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Ventana Sur: Meikincine Acquires World Sales on ‘Al Desierto’ (EXCLUSIVE)

Ulises Rosell’s third live-action feature bows at Mar del Plata this week

MAR DEL PLATA, Argentina — Lucia and Julia’s Meik’s Buenos Aires-based Meikincine, a boutique sales company, has acquired world sales rights to “Al Desierto” (To the Desert), one of the only three Argentine movies in International Competition at this year’s Mar del Plata Festival, which opened Nov. 17.

Cinetren will release “To the Desert” on Nov. 30 in Argentina.

“To the Desert” is also just the third live-action feature from Ulises Rosell, one of the founding fathers of the New Argentine Cinema who, along with Daniel Burman, Israel Adrián Caetano and Lucrecia Martel, was one of the directors of 1996’s “Historias Breves,” a omnibus feature calling card for a new generation of Argentine directorial talent.

Though Rosell won a brace of awards for 2006’s “Sofabed,” his career has been lower-profile to date than these illustrious contemporaries, “To the Desert” marking by far his largest canvas for a theme which has marked some of his finest films, a sympathy for the marginalized, whether the singular snake-hunter, scrap merchant and bank robber hero of “Bonanza” or the Wichi community of North-West Argentina whom anthropologist John Palmer attempts to defend in 2012’s “The Ethnographer,” another docu-feature.

Penned by Rosell and Sergio Bizzi, an Argentine screenwriter-novelist adapted by Argentina’s Lucía Puenzo (“XXY”), Ecuador’s Sebastián Cordero (“Rage”) and Brazil’s Marco Dutra (“Era el cielo”), “To the Desert” is produced by Wanka Cine and Ajimolido Films, two companies behind debutant Emiliano Torre’s “The Winter,” a 2016 San Sebastián Special Jury Prize winner.

World premiering at San Sebastian’s Horizontes Latinos this September, “To the Desert” stars Valentina Bassi (“Common Ground”) and Jorge Sesan (“Ardor”). Enrolling genre, “To the Desert” constantly confounds expectations, kicking off with Julia, a casino waitress (Bassi) in Patagonia’s Comodoro Rivadavia, living on the breadline who accepts a job interview, proposed by casino client Gwynfor for a position at an oil company.

Driven into the depths of the desert, however, she soon realizes she is being kidnapped. But what could have been a stock abduction suspense drama becomes a survival thriller when Julia’s panics, causing Gwynfor to crash his truck, leaving both in a majestically barren Patagonia desert, an ocean of steep buffs and dry water courses swept by sandstorms. Free to run away, but with nowhere to run to nor knowledge of where she is and depending on Gwynfor for elemental protection, Julia begins to develop a kind of love for her captor.                                                                                                                                                                       “I was interested in working at a relationship between two people isolated from the world as a mere narrative challenge, Rosell said, adding that he supposed that “without the gaze of the daily context and with the pressure for survival, possibilities would open up which would allow the characters to evolve from initial trauma of the abduction to less trodden grounds.”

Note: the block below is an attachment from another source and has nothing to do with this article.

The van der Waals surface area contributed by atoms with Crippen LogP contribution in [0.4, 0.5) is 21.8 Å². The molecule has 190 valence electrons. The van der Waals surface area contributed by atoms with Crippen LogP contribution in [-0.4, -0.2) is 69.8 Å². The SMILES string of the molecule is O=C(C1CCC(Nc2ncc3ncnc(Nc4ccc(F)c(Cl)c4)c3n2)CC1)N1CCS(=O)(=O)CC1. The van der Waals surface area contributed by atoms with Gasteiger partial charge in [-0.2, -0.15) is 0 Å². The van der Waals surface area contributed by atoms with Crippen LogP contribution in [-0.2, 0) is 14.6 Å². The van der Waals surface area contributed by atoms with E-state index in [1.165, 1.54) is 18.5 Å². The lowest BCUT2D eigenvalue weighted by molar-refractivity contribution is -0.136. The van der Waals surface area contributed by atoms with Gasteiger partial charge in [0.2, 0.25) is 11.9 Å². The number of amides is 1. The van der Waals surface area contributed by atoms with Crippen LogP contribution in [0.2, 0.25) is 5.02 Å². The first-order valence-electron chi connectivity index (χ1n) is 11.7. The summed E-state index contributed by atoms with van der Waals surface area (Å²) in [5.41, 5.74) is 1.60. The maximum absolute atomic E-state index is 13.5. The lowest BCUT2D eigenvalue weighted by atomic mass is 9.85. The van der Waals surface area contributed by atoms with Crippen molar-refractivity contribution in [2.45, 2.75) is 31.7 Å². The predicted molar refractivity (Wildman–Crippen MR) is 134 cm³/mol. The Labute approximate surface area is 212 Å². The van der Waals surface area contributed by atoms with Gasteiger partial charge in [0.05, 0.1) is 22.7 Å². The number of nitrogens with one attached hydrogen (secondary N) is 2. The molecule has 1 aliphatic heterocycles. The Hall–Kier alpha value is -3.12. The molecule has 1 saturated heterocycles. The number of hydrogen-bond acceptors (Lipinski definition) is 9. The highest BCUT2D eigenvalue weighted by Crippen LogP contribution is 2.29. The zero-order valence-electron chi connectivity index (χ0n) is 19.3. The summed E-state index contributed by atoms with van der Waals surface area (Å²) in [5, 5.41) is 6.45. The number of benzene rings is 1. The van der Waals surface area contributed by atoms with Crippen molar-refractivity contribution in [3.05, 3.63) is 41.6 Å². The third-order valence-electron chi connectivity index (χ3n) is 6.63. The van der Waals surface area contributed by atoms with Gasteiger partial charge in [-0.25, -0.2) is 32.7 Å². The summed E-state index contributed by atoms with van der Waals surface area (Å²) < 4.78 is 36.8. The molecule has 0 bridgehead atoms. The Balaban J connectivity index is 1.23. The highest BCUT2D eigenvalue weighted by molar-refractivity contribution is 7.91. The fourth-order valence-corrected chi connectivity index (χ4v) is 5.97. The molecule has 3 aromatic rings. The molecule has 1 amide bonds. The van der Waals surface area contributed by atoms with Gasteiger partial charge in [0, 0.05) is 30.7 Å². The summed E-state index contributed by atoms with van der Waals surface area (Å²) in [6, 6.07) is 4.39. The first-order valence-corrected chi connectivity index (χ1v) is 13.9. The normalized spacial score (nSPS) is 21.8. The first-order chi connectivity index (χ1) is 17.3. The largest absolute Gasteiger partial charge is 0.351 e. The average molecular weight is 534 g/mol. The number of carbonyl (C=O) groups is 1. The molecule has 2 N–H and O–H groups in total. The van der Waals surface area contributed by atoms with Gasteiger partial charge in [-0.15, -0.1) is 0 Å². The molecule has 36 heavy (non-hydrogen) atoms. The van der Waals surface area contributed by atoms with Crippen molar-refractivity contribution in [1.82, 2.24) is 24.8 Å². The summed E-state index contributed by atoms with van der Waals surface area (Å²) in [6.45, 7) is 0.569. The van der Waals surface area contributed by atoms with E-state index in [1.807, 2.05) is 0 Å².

“To the Desert” also delivers a telling comment on the state of Argentina’s laboring classes in a modern world. It begins with Julia attempting to forge a future for herself, renting a beachside apartment. But her job at a gargantuan, impersonal casino hardly gives her enough to pay the rent at a rickety down-market bedsit. The ranches Gwynfor and she stumbles upon in their trek have hardly changed for centuries: They still draw water from a well. But for both, they seem in some ways preferable to their dehumanized prior existence.

Just how far characters can remain on the margins is another matter. Shot in widescreen, “To the Desert” constantly shows individuals dwarfed by environment, as in the magnificent opening scene where Julia crosses a vast beach on her way to check out a beach-side apartment in Comodoro Rivadavia, her diminutive figure bending into a driving wind.

Meikincine’s has also acquired world sales rights on “Maracaibo,” from Argentina’s Miguel Angel Rocca, which it will screen at next week’s Ventana Sur, along with “Adriana’s Pact.”

A family drama/revenge thriller taking place against the background of a lack of a rampant security in Latin America, “Maracaibo” hinges on the murder of the 24-old-Facundo, which leaves an irreparable sense of emptiness in the lives of his parents. Wracked by guilt and unresolved issues with his son, his father is overwhelmed y a deep desire for revenge, seeking out his son’s killer.

Produced by Pensa & Rocca, and picked up for distribution by Argentina’s Distribution Company, “Maracaibo” world premiered at the Shanghai Festival, and has just won the Key to Freedom prize, awarded by the inmates of Huelva’s state penitentiary during Spain’s Huelva Fest.

Lead-produced by Chile’s Storyboard Media and world premiering this year at the Berlinale’s Panorama Documentary Section, “Adriana’s Pact” – about the arrest of the director’s aunt, whom Orozco used to idolize, for human rights crimes under Augusto Pinochet – recently won the top Trfeu Bandeira Paulista Award for best film at Brazil’s 41st Sao Paulo Festival.

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